The proposed desk review will be followed by a national consultation. The report outline will cover the following:
The plural legal, political, social, economic and cultural context of Tanzania;
Tanzania’s commitments to global, regional and sub regional frameworks that advance gender equality;
The extent to which these commitments have been translated into domestic laws, identifiable gaps in the content of existing laws as well as implementation and the reasons for such gaps;
An analysis of other sectoral laws and how these impact on the achievement of gender equality;
An overview of the role that formal, informal and semi-formal courts have played in: (a) advancing gender equality; (b) reinforcing gender inequality or (c) both;
In considering 1-5, the consultant will determine whether and how the laws in question explicitly treat women and men or girls and boys differently and/or indirectly based on being facially neutral on its face but discriminatory in effect due to pre-existing inequalities that are not addressed by the apparently neutral measure.
Following the above narrative, the consultant will annex to the report, a table which encapsulates (1) the titles and dates of all the laws under investigation; (2) the sections which are explicitly or implicitly discriminatory; (3) gaps in the law; (4) the basis for arriving at these conclusions and (4) recommended actions to relevant stakeholders.
The report should be guided by Legal Analysis Checklist.
Conduct a legal analysis from a gender perspective of agreed sectors of national legislation;
Conduct consultation with key stakeholders to identify the sectoral laws for revision.
The consultant will undertake the assignment in consultation with relevant government departments and ministries, civil society organizations, and UN Women, to deliver on the following products over a period of 45 days between the period October to January 2021.
Experience in issues related to gender equality, legal reforms, women economic empowerment and ending violence against women
Ability to pragmatically apply in-depth knowledge and experience of issues and practices in the fields of judiciary systems; legal reform; gender equality,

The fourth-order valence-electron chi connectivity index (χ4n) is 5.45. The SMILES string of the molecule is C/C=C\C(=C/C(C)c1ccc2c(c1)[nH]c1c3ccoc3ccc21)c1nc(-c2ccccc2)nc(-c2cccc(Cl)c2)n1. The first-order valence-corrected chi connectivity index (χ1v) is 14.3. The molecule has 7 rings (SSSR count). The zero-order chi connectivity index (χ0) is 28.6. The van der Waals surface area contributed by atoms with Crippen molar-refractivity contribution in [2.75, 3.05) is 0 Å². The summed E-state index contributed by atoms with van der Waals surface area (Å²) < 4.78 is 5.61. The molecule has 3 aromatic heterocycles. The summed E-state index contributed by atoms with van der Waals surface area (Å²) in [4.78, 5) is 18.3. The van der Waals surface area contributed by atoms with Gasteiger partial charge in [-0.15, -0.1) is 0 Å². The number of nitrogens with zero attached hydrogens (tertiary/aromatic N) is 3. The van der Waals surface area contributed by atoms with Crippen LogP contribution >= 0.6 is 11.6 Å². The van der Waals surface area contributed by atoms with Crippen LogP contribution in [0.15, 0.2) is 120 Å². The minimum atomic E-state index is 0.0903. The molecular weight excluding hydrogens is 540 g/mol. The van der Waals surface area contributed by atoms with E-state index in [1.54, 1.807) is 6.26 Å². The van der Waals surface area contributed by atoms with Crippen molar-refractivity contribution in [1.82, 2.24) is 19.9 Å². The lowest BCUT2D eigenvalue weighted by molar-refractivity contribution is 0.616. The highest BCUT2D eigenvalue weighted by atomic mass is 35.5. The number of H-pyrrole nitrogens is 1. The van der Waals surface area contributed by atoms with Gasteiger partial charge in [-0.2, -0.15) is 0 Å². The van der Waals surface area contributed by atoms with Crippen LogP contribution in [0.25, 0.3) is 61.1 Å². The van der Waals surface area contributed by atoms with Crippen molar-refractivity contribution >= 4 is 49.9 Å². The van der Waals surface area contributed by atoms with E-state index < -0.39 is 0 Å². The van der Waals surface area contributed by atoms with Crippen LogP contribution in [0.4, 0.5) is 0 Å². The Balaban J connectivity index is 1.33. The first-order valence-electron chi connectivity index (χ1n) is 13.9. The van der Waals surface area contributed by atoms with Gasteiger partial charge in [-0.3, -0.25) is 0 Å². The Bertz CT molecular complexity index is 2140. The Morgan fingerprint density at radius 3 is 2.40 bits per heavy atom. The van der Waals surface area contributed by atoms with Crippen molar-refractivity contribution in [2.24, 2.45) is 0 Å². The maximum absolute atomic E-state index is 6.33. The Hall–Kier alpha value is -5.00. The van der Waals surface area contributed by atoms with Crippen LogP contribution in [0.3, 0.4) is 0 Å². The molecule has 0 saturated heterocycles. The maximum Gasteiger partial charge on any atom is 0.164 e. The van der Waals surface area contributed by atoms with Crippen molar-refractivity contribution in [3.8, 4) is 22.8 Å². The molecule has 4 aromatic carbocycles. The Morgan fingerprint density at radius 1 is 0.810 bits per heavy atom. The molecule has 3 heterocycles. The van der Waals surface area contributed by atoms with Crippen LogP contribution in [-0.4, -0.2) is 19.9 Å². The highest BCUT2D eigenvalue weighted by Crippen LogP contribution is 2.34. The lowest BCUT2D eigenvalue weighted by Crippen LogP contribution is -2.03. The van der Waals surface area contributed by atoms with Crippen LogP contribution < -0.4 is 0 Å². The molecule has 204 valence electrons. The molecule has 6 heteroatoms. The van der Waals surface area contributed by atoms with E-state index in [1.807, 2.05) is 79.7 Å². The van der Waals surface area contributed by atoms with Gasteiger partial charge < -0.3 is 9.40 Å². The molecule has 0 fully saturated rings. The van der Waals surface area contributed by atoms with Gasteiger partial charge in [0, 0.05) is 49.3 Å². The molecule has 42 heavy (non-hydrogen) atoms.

Strong skills and experience in presenting evidence and ideas for policy and programme.
Consistently approaches work with energy and a positive, constructive attitude.
Demonstrates openness to change and ability to manage complexities.
Strong communications skills (written and oral)
Demonstrates integrity by modelling the UN’s values and ethical standards;
Promotes the vision, mission, and strategic goals of UN Women;
Displays cultural, gender, religion, race, nationality and age sensitivity and adaptability;
Treats all people fairly without favouritism;
Fulfils all obligations to gender sensitivity and zero tolerance for sexual harassment.
Required Skills and Experience
Master’s degree in Law, a PhD will be an added value.
At least 10 years’ experience on the legal landscape of Tanzania from a gender perspective and ability to undertake a gender analysis of national legislation and policy documents;
Proven knowledge of international practices, legislations and policies; and instruments, including violence against women; and/or the protection of human rights;
Experience in managing and facilitating high-level dialogues, round table discussions, consultations, with stakeholders at both grassroots and national levels;
Experience of working with CSOs initiatives and government;
Proven experience to collect, analyze and interpret complex qualitative and quantitative data;
Previous professional experience with development agencies and the United Nations would be considered an asset.
Excellent command of English and Swahili (written and oral) is required.
Submission of Application
Interested national consultant needs to submit the following documentation in support of their application:
A cover letter explaining why the candidate is the most suitable for the work;
Proposed approach and envisioned work plan;
UN Women Personal History form (P-11) which can be downloaded from https://www.unwomen.org/en/about-us/employment
Kindly note that the system will only allow one attachment. Please note that applications without a completed and signed UN Women P-11 form will be treated as incomplete and will not be considered for further assessment;
The Consultancy daily fees including all travel costs.
UN WOMEN is committed to achieving workforce diversity in terms of gender, nationality and culture. Individuals from minority groups, indigenous groups and persons with disabilities are equally encouraged to apply. All applications will be treated with the strictest confidence.